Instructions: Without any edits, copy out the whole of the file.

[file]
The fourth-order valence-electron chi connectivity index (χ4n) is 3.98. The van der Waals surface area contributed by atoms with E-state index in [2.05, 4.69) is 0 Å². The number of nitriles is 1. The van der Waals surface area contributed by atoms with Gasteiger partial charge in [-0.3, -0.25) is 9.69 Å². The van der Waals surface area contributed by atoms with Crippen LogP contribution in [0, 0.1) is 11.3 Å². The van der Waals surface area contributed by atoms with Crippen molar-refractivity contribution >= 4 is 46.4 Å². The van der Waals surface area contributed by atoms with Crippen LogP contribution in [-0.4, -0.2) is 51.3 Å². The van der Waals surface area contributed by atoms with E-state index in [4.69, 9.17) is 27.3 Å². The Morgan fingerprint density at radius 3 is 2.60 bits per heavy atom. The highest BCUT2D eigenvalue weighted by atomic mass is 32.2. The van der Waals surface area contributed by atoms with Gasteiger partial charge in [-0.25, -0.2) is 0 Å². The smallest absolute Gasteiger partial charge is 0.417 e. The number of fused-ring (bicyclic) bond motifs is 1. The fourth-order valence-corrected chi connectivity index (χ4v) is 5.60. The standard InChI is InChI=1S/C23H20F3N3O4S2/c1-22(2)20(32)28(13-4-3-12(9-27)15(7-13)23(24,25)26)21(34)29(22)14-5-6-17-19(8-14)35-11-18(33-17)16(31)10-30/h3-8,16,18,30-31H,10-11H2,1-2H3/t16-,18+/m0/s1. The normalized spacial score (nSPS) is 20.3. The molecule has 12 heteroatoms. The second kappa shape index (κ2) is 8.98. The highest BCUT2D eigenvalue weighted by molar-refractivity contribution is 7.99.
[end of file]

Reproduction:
The fourth-order valence-electron chi connectivity index (χ4n) is 3.98. The van der Waals surface area contributed by atoms with E-state index in [2.05, 4.69) is 0 Å². The number of nitriles is 1. The van der Waals surface area contributed by atoms with Gasteiger partial charge in [-0.3, -0.25) is 9.69 Å². The van der Waals surface area contributed by atoms with Crippen LogP contribution in [0, 0.1) is 11.3 Å². The van der Waals surface area contributed by atoms with Crippen molar-refractivity contribution >= 4 is 46.4 Å². The van der Waals surface area contributed by atoms with Crippen LogP contribution in [-0.4, -0.2) is 51.3 Å². The van der Waals surface area contributed by atoms with E-state index in [4.69, 9.17) is 27.3 Å². The Morgan fingerprint density at radius 3 is 2.60 bits per heavy atom. The highest BCUT2D eigenvalue weighted by atomic mass is 32.2. The van der Waals surface area contributed by atoms with Gasteiger partial charge in [-0.25, -0.2) is 0 Å². The smallest absolute Gasteiger partial charge is 0.417 e. The number of fused-ring (bicyclic) bond motifs is 1. The fourth-order valence-corrected chi connectivity index (χ4v) is 5.60. The standard InChI is InChI=1S/C23H20F3N3O4S2/c1-22(2)20(32)28(13-4-3-12(9-27)15(7-13)23(24,25)26)21(34)29(22)14-5-6-17-19(8-14)35-11-18(33-17)16(31)10-30/h3-8,16,18,30-31H,10-11H2,1-2H3/t16-,18+/m0/s1. The normalized spacial score (nSPS) is 20.3. The molecule has 12 heteroatoms. The second kappa shape index (κ2) is 8.98. The highest BCUT2D eigenvalue weighted by molar-refractivity contribution is 7.99.